In one embodiment of the invention, the line memory array includes a plurality of selectors for selectively outputting a plurality of signals output from the plurality of memories; and a plurality of delay circuits for delaying the signals output from the respective selectors.

In one embodiment of the invention, the vertical direction operation circuit includes a factor register for storing the plurality of factors; a factor selector for selectively outputting the plurality of factors; a plurality of multipliers for respectively multiplying the plurality of data output from the line memory array and the respective factors output from the factor selectors; and an adder for outputting the sum of the values output from the plurality of multipliers.

In one embodiment of the invention, the adder generates a sum of three data output from the multipliers.

According to the present invention, the asynchronous memory performs the rate conversion from the writing rate synchronous with the input signal (also synchronous with the first clock) to the reading rate synchronous with the output signal (also synchronous with the second clock). The shift register delays the signal from the asynchronous memory synchronous with the second clock. The multiplication and summation circuit multiplies the output from the shift register by a factor changing over time and summating the multiplication results to obtain the final output signal.

By such operation, only one of different clocks existing at the input stage is used thereafter. Thus, the stability of the system can be enhanced. By controlling the weighting factor to be optimum, the number of multipliers can be reduced, thereby reducing the scale of the entire circuit.

Thus, the invention described herein makes possible the advantages of (1) providing a video signal format conversion apparatus operating at a relatively small capacity of hardware by effectively using the hardware; and (2) providing a video signal format conversion apparatus having little crosstalk or other problems.

These and other advantages of the present invention will become apparent to those skilled in the art upon reading and understanding the following detailed description with reference to the accompanying figures.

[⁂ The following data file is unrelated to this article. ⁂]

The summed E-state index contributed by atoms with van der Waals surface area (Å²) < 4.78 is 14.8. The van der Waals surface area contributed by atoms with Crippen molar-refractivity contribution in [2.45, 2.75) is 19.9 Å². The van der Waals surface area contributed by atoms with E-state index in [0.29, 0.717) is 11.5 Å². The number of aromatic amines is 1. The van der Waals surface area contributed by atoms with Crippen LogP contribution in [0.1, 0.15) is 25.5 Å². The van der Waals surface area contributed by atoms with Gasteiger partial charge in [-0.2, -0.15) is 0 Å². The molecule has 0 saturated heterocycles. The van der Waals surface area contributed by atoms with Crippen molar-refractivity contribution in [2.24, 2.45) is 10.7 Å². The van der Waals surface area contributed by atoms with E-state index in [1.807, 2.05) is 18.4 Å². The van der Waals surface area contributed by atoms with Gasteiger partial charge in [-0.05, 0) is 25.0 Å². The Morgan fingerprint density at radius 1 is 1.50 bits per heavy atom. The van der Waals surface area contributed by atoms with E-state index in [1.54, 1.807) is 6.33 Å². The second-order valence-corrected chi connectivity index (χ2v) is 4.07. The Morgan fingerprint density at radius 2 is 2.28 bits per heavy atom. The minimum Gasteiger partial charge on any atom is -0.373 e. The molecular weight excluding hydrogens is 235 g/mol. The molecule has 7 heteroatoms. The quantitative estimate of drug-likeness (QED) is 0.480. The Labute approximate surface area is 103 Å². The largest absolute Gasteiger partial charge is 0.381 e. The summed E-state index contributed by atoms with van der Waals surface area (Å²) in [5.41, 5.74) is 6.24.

BRIEF DESCRIPTION OF THE DRAWINGS

FIG. 1 is a block diagram of a video signal format conversion apparatus in a first example according to the present invention;

FIG. 2 is a timing diagram of sampling data obtained from an input signal and an output signal;

FIG. 3 is a block diagram of an asynchronous memory included in the video signal format conversion apparatus shown in FIG. 1;

FIG. 4 is a timing diagram of signals related to the asynchronous memory shown in FIG. 3;

FIG. 5 is a block diagram of a shift register included in the video signal format conversion apparatus shown in FIG. 1;

FIG. 6 is a block diagram of a multiplication and summation circuit included in the video signal format conversion apparatus shown in FIG. 1;

FIG. 7 is a block diagram of a video signal format conversion apparatus in a second example according to the present invention;

FIG. 8 is a block diagram of a multiplication and summation circuit included in the video signal format conversion apparatus shown in FIG. 7;

FIG. 9 is a block diagram of a video signal format conversion apparatus in a third example according to the present invention;

FIG. 10 is a schematic view illustrating data structures of an input signal and an output signal in the block diagram of a video signal format conversion apparatus shown in FIG. 9;

FIG. 11 is a timing diagram illustrating signals input to and output from asynchronous memories included in the video signal format conversion apparatus shown in FIG. 9;

FIG. 12 is a timing diagram illustrating the operation of the asynchronous memories;

FIG. 13 is a block diagram of a line memory array included in the video signal format conversion apparatus shown in FIG. 9;

FIG. 14 is a timing diagram illustrating the manner of controlling selectors included in the line memory shown in FIG. 13;

FIG. 15 is a timing diagram of signals output from the line memory array shown in FIG. 13;

FIG. 16 is a block diagram of a vertical direction operation circuit included in the video signal format conversion apparatus shown in FIG. 9;

FIG. 17 is a timing diagram illustrating the operation of the vertical direction operation circuit shown in FIG. 16;

FIG. 18 is a timing diagram illustrating the operation of a horizontal direction operation circuit included in the video signal format conversion apparatus shown in FIG. 9;

FIG. 19 is a view illustrating the positional relationship between pixels and spectra in the frequency band in order to describe the principle of the horizontal 3→4 conversion;

FIG. 20 is a block diagram of a conventional video signal format conversion apparatus;

FIG. 21 is a view illustrating the positional relationship between the sampling data obtained from an input signal and the sampling data obtained from an output signal; and

FIG. 22 is a view illustrating data streams of various parts of the conventional video signal format conversion apparatus.

DESCRIPTION OF THE PREFERRED EMBODIMENTS

Hereinafter, the present invention will be described by way of illustrative examples with reference to the accompanying drawings. The same reference numerals designate the same component.

EXAMPLE 1

FIG. 1 is a block diagram of a video signal format conversion apparatus 91 in a first example according to the present invention. The operation of the video signal format conversion apparatus 91 will be described together with the structure thereof.